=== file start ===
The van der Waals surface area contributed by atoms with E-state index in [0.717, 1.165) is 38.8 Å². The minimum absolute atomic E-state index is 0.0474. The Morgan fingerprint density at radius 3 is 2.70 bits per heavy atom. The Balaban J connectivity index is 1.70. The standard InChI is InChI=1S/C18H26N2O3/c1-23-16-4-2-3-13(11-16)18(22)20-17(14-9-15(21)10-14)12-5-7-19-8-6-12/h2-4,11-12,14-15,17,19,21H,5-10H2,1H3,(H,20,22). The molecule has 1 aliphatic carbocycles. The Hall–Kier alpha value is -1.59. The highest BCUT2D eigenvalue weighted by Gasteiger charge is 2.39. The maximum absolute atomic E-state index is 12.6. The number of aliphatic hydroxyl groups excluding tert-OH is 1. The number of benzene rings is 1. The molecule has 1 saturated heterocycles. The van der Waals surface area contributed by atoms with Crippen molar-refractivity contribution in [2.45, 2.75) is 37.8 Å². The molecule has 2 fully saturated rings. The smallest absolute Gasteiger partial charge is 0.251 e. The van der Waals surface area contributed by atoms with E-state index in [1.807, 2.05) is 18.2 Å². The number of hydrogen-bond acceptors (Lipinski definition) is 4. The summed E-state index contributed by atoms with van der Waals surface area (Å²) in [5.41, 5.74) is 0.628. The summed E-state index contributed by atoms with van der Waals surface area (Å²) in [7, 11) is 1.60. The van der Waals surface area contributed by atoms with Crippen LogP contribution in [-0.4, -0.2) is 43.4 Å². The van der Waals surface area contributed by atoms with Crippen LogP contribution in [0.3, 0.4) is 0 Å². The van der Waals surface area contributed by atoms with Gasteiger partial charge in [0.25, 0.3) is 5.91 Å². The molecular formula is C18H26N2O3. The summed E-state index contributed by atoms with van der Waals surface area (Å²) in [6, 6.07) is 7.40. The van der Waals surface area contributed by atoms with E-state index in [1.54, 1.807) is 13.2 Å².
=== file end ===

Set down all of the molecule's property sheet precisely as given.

The van der Waals surface area contributed by atoms with E-state index in [0.717, 1.165) is 38.8 Å². The minimum absolute atomic E-state index is 0.0474. The Morgan fingerprint density at radius 3 is 2.70 bits per heavy atom. The Balaban J connectivity index is 1.70. The standard InChI is InChI=1S/C18H26N2O3/c1-23-16-4-2-3-13(11-16)18(22)20-17(14-9-15(21)10-14)12-5-7-19-8-6-12/h2-4,11-12,14-15,17,19,21H,5-10H2,1H3,(H,20,22). The molecule has 1 aliphatic carbocycles. The Hall–Kier alpha value is -1.59. The highest BCUT2D eigenvalue weighted by Gasteiger charge is 2.39. The maximum absolute atomic E-state index is 12.6. The number of aliphatic hydroxyl groups excluding tert-OH is 1. The number of benzene rings is 1. The molecule has 1 saturated heterocycles. The van der Waals surface area contributed by atoms with Crippen molar-refractivity contribution in [2.45, 2.75) is 37.8 Å². The molecule has 2 fully saturated rings. The smallest absolute Gasteiger partial charge is 0.251 e. The van der Waals surface area contributed by atoms with E-state index in [1.807, 2.05) is 18.2 Å². The number of hydrogen-bond acceptors (Lipinski definition) is 4. The summed E-state index contributed by atoms with van der Waals surface area (Å²) in [5.41, 5.74) is 0.628. The summed E-state index contributed by atoms with van der Waals surface area (Å²) in [7, 11) is 1.60. The van der Waals surface area contributed by atoms with Crippen LogP contribution in [-0.4, -0.2) is 43.4 Å². The van der Waals surface area contributed by atoms with Crippen LogP contribution in [0.3, 0.4) is 0 Å². The van der Waals surface area contributed by atoms with Gasteiger partial charge in [0.25, 0.3) is 5.91 Å². The molecular formula is C18H26N2O3. The summed E-state index contributed by atoms with van der Waals surface area (Å²) in [6, 6.07) is 7.40. The van der Waals surface area contributed by atoms with E-state index in [1.54, 1.807) is 13.2 Å².